Monday, July 06, 2015

Lessons from the Back of the Pack: It is not the Critic who Counts.

My friend Chuck Wood sent me a piece of paper with this quote on it years ago. I have posted it at my home or workplace ever since. At this moment it is in my cubicle at work next to my computer. What an incredible statement.

In most sports, when you are not very good, it is not all that obvious. In team sports like football, basketball, or soccer, you ride the bench most of the time. Unless you have friends or family in the stands, no one notices that you are not playing. They may see your clean uniform or observe that you fell asleep on the grass, but that is about it. You can hide your lack of skills even better in golf or tennis since someone would have to actively watch you for a while to determine your skill level. They might even witness you making a rare decent shot and think that you are pretty good. Well, as long as they don't stick around long.

In the sport of Cross Country running, you cannot hide. Everyone runs the same race distance at the same time. The best runners cross the finish line to everyone's excitement and applause, and rightly so. Witnessing the end of a five mile race is thrilling. After that excitement is over, the rest of the runners come pouring over the line. The energy starts to diminish as more and more runners finish and the spectators start to seek out the runners they came to cheer on. Finally, several minutes after the winners, the back of the pack runners cross the line. Some people are still there to cheer you on, but as you finish your main concern becomes watching for spectators who think the race is over and start walking across the course without looking. There is not much glory in it.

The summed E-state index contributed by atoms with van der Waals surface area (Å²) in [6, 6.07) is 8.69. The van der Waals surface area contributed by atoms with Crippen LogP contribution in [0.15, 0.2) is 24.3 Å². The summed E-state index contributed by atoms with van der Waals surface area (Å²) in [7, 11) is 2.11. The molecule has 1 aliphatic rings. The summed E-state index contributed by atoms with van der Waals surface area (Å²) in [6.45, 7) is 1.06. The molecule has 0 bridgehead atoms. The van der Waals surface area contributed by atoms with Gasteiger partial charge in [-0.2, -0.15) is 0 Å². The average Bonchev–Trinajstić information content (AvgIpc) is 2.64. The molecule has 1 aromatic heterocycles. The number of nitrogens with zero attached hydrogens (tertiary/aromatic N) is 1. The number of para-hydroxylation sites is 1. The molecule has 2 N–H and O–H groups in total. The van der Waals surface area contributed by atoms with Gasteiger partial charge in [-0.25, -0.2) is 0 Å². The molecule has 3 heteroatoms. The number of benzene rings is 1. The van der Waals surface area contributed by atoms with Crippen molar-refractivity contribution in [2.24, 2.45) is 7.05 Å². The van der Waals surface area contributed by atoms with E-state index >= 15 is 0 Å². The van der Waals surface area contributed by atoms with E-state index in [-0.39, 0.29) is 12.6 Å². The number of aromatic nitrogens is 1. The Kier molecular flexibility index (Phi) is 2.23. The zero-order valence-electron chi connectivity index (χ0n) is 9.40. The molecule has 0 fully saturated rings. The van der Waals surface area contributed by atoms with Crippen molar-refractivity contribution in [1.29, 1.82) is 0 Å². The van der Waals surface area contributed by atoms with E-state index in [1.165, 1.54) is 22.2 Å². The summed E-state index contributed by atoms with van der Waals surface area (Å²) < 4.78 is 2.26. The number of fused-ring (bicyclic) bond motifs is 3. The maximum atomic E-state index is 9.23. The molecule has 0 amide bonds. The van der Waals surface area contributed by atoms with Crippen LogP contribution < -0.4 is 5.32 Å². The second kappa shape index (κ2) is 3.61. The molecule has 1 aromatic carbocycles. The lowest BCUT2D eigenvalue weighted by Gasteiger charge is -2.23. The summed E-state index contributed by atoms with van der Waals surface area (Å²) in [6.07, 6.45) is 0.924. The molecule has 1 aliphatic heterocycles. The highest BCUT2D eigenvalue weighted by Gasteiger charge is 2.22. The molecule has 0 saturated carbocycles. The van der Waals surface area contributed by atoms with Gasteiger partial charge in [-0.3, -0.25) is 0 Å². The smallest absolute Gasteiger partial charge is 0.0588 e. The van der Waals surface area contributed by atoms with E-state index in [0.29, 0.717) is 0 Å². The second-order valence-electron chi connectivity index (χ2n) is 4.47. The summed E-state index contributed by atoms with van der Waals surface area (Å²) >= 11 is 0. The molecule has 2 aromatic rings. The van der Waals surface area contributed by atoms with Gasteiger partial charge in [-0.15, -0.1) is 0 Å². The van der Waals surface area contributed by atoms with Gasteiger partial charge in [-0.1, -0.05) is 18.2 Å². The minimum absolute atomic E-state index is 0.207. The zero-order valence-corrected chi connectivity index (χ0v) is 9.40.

In Track and Field, slower sprinters don't get as much notice because their race is over so quickly, throwers are off in their own section, and jumpers all go one at a time. Distance runners cannot hide. The longer the distance, the more opportunity to fall behind in front of the entire crowd. Worst of all is getting lapped. That is when the fast runners are so far ahead of you that they actually catch up and pass you. It's awful and everyone in the stadium sees it. You just hope that most of the spectators got bored and took a bathroom break during your race.

In those times I needed to remind myself that I loved to run and it did not matter what anyone else thought. I'm sure there were people that judged me for my lack of ability and wondered why I tried so hard at something when I was not great at it, but their opinion did not matter. There are lots of critics in this world. If you doubt it, read the comments section of anything posted on the internet. Also, be prepared for part of your soul to die if you do that. I digress. Sorry.

Teddy Roosevelt was right. The critic does not count. Success in life comes from stepping into the ring, knowing that you may get knocked out in the first round. The fear swirls around inside your head and your heart wants to escape from your body but you still have to face your opponent, all by yourself and in the way that only you can. Win or lose, after the bout critics will tell what you did wrong and how you should have crossed instead of jabbing and how they would have won in the second round. None of that matters. You were the one in the arena. You can hold your head high because, win or lose, you left your blood and sweat in the ring and in the process gave your best shot. Front of the pack or back of the pack, that is a powerful lesson in life.